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RACIALLY and religiously aggravated offences in England and Wales hit a new high last year, according to shocking official figures released today.
A total of 61,851 such offences were recorded by police in 2020, up 7 per cent from fewer than 58,000 cases recorded the previous year.
This is more than double the 28,479 incidents registered in 2013, the first calendar year for which comparable data is available.
Victim support groups called on police to do more to protect the most vulnerable, as the data also showed a quarter of investigations ended without forces identifying a suspect.
Improved recording of hate crimes was partly responsible for the increases, but the Metropolitan Police said the Covid-19 pandemic had a direct impact with a rise in reports of racist incidents targetting Chinese and south-east Asian people.
A backlash against those supporting the Black Lives Matter movement was also a significant factor, forces reported.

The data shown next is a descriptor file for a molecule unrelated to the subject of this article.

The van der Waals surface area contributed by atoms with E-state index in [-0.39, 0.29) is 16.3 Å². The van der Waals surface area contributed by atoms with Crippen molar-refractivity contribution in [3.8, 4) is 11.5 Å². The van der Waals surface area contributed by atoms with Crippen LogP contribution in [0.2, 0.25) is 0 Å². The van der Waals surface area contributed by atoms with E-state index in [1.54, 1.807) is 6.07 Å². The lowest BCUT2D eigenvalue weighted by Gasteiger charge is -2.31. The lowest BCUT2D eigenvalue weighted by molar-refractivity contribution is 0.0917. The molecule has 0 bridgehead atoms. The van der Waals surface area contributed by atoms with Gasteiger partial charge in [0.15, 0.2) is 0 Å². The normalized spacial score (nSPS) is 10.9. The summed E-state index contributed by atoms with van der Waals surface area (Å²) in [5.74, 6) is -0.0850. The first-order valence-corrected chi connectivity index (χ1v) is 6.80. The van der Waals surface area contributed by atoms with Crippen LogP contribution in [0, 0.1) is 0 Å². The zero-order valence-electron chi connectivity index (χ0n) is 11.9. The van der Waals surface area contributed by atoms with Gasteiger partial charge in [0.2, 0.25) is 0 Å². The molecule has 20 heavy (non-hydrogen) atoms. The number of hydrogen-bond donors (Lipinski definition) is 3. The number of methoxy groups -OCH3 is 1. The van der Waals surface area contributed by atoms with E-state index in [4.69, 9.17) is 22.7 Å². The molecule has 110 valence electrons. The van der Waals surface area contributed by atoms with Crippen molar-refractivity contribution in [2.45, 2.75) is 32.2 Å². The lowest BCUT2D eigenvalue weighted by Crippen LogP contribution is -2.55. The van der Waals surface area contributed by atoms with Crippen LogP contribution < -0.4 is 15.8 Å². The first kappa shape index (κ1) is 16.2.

Victim Support chief executive Diana Fawcett said the independent charity had seen high numbers of hate crime victims seeking help, particularly following the easing of lockdowns.
“We have seen victims who not only live with pain and suffering after facing horrendous abuse, but who also have had their sense of safety, wellbeing and self-worth damaged.
“Victims must have confidence they will get justice from these incidences.”
Echoing those comments, the Equality and Human Rights Commission warned that police forces need to do more to improve the “process and the quality of support for victims.”
The National Police Chiefs’ Council said officers are working with forces to help them “understand and improve the service they provide.”
The figures cover all forces in England and Wales except Greater Manchester Police, which was unable to provide full data from July 2019 to March 2020.
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